gave us a new understanding of the cruelty of war, the terror of nuclear weapons, and the
importance of peace. Until the day when all people on Earth can live in peace, we will
continuously send messages of peace from Hiroshima to the world.
Special Education
 There are 995 schools for handicapped individuals.
70 schools for the deaf
107 for the blind
790 for those with disabilities
This number is not seen as adequate to serve the population of special needs in the country.
Diversity and Equity
 There is a disparity between the percentage of women and
men who attend 2 year colleges. Approximately 95% of
those attending are women. There is discrimination in the
fields open to women and the level of education they are
encouraged to pursue.
 Changing roles for women may help address problems with
aging society. United Nations report stated that Japanese
women are falling behind women in other countries in terms
of being able to participate in economic and social activities.
 Although, Japanese women are some of the most highly
educated in the world with 42.5% having some post
secondary education.
 Most education settings are co-educational.
Teacher Methods and Training
 Strong Professional Learning Communities among teachers
 Teachers have 4 year degrees and are licensed through the government
 Role of schools and teachers shifting in discipline and motivation of students
 Teaching methods have shifted with reform efforts and movements, not a tremendous amount of
technology seen in classrooms.
 Strive for democratic classrooms
 Moving away from skill and drill and are now expected to respond to individual students needs and
encourage a “zest for living”.
Called to be facilitators of learning rather than disseminators of knowledge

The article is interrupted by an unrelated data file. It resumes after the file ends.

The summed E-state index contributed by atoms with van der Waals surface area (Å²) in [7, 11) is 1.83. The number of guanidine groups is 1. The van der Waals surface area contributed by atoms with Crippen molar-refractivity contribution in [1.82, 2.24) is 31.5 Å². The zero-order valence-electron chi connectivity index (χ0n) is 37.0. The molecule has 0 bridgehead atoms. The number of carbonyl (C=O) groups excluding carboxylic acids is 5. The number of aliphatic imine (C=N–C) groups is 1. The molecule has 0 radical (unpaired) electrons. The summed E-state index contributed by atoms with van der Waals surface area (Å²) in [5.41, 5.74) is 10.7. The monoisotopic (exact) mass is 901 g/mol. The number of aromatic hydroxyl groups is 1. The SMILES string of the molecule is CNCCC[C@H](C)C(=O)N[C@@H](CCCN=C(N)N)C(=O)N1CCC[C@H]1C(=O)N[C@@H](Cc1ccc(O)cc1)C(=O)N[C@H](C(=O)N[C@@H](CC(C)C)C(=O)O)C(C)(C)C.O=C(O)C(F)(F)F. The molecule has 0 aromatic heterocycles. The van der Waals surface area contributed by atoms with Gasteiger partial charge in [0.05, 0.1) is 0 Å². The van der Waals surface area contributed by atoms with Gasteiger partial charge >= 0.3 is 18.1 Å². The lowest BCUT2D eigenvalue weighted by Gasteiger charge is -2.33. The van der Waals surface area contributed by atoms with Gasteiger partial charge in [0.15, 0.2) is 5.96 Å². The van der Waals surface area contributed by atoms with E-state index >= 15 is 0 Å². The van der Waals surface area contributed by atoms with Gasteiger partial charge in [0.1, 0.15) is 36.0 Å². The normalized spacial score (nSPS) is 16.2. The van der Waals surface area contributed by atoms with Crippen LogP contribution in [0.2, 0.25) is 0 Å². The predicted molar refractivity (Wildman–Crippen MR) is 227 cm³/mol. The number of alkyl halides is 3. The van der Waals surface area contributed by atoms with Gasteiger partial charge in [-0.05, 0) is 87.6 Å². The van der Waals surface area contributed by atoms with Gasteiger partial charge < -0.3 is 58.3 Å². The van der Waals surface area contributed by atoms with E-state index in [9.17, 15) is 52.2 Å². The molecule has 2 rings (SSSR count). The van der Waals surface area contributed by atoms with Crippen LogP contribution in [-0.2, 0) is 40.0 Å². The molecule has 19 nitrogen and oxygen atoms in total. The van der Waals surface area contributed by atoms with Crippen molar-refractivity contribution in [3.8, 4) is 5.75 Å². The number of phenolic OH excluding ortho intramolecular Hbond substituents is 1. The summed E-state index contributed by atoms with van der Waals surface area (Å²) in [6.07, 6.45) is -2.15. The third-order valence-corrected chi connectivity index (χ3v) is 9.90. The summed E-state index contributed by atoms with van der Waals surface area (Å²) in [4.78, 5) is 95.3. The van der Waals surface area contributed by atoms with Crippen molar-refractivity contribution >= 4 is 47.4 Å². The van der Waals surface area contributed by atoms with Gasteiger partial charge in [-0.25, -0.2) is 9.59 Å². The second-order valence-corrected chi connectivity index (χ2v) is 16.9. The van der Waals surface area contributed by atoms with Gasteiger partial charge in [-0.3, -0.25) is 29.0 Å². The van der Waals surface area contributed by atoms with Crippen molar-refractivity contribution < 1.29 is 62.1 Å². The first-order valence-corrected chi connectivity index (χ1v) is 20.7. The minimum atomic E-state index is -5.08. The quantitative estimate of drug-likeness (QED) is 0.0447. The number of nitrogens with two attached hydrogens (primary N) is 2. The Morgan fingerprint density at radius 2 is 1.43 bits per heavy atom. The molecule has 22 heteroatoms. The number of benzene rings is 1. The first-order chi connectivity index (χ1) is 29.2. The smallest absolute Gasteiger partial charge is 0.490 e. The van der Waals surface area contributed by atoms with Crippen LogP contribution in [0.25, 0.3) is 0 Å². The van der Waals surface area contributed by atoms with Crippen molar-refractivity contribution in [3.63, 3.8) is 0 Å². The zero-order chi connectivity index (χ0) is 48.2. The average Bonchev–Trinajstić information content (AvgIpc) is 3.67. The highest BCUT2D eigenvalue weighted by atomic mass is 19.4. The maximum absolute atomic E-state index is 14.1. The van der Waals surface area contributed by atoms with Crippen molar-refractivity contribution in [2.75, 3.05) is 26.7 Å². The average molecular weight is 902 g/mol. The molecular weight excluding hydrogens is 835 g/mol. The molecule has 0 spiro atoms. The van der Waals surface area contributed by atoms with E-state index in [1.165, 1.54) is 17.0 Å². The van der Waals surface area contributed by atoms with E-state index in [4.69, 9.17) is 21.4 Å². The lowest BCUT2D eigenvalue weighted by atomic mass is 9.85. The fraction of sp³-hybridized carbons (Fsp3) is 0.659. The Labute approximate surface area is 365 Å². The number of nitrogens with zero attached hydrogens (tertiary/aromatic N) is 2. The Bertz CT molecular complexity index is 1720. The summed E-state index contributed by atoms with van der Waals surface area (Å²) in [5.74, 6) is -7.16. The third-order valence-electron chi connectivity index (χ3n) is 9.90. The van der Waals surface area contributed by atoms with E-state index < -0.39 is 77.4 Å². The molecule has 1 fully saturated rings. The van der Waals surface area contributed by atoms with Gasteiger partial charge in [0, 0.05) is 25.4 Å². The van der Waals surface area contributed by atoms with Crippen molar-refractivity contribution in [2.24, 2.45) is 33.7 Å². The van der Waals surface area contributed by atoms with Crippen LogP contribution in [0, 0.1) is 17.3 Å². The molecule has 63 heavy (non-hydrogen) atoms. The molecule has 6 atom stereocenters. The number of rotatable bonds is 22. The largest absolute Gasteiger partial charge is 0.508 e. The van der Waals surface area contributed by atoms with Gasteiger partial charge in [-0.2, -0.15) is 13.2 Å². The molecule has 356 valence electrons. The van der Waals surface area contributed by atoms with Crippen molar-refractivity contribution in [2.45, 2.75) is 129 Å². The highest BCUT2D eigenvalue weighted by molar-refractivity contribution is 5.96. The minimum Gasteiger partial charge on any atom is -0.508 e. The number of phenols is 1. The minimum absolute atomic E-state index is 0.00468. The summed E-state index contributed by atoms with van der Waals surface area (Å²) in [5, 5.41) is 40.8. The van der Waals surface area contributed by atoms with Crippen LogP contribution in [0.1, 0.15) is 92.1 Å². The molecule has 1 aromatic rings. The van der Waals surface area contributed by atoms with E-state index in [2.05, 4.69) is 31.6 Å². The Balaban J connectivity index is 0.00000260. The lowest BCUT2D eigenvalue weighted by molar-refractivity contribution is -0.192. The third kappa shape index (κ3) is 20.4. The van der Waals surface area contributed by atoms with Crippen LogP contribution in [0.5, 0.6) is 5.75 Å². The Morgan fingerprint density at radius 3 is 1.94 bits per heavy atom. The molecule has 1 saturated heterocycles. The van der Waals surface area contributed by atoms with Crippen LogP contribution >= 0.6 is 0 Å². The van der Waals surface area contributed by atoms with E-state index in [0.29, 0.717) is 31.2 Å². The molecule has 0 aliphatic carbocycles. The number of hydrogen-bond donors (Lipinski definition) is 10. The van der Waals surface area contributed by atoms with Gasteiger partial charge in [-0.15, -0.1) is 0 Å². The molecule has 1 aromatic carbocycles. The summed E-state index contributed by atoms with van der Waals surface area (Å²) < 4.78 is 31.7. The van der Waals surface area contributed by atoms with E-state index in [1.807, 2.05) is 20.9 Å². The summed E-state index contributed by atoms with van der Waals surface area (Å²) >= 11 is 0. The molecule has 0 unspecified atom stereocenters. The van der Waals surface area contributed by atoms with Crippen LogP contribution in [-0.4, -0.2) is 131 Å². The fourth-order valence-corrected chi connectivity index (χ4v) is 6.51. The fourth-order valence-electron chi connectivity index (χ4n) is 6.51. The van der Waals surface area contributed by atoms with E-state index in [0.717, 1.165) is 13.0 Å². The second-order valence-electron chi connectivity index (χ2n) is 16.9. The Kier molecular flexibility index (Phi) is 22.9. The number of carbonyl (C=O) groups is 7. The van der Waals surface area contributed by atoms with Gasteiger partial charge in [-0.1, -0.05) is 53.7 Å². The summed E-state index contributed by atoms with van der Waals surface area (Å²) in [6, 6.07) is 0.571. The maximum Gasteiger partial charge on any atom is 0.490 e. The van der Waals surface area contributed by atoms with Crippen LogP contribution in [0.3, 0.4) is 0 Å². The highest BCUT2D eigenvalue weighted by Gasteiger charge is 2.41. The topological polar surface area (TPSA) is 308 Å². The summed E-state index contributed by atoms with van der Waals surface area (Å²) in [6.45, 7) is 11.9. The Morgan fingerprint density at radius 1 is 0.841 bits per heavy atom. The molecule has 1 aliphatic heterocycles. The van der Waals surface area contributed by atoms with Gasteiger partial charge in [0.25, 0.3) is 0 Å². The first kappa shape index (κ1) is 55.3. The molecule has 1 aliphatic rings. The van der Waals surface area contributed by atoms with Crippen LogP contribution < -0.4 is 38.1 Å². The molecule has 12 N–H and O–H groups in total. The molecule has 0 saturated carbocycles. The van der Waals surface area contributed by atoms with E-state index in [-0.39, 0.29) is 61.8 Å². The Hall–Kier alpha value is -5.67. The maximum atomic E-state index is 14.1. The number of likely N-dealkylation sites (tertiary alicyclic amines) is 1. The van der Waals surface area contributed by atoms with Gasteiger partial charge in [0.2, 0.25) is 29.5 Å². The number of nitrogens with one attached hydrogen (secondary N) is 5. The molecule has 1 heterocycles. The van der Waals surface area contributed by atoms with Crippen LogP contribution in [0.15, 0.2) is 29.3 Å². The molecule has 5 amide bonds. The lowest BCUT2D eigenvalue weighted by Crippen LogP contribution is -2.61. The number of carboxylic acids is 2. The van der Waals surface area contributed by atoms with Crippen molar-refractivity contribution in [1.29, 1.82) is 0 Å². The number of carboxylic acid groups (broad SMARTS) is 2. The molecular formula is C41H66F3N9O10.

Post war teaching methods were designed to organize and transmit large amounts of information to
large groups and was very effective.
Class size averages 28 students
…to be honest we don’t always teach what we are supposed to. We don’t have enough time in the schedule to teach math,
so we use that morning IS time for math. If we don’t use that time for math, we have to find other times to teach math.
(Mr. Aoyama, 7th grade teacher)
…the Course of study contents have changed and were reduced. The teachers have less material to cover but they aren’t
sure how to deal with the changes. They have become rudderless, shifting from one direction to another. They are under
pressure to raise student’s academic abilities, which creates work and pressure. (Mr. Sekine, 9th grade teacher)
Higher Education in Japan
 Japan is the world’s largest source of study abroad students
Both younger and older students (ages 12 – 50+)
Economic downturn and need for life long learning
Growing dissatisfaction with challenges and outcomes of higher ed.
Very little guidance in courses or career paths
Attendance in class is poor and behavior is often disruptive
There is a push to increase the number of foreign exchange students
to aide in the development of Japan and international relations.
The number grew from 10,000 in 1983 to 64,000 in 2000.
 Rapid decline in birthrate has higher education scrambling for ways to fill
future seats and find financial security.
Is American education following
the same path?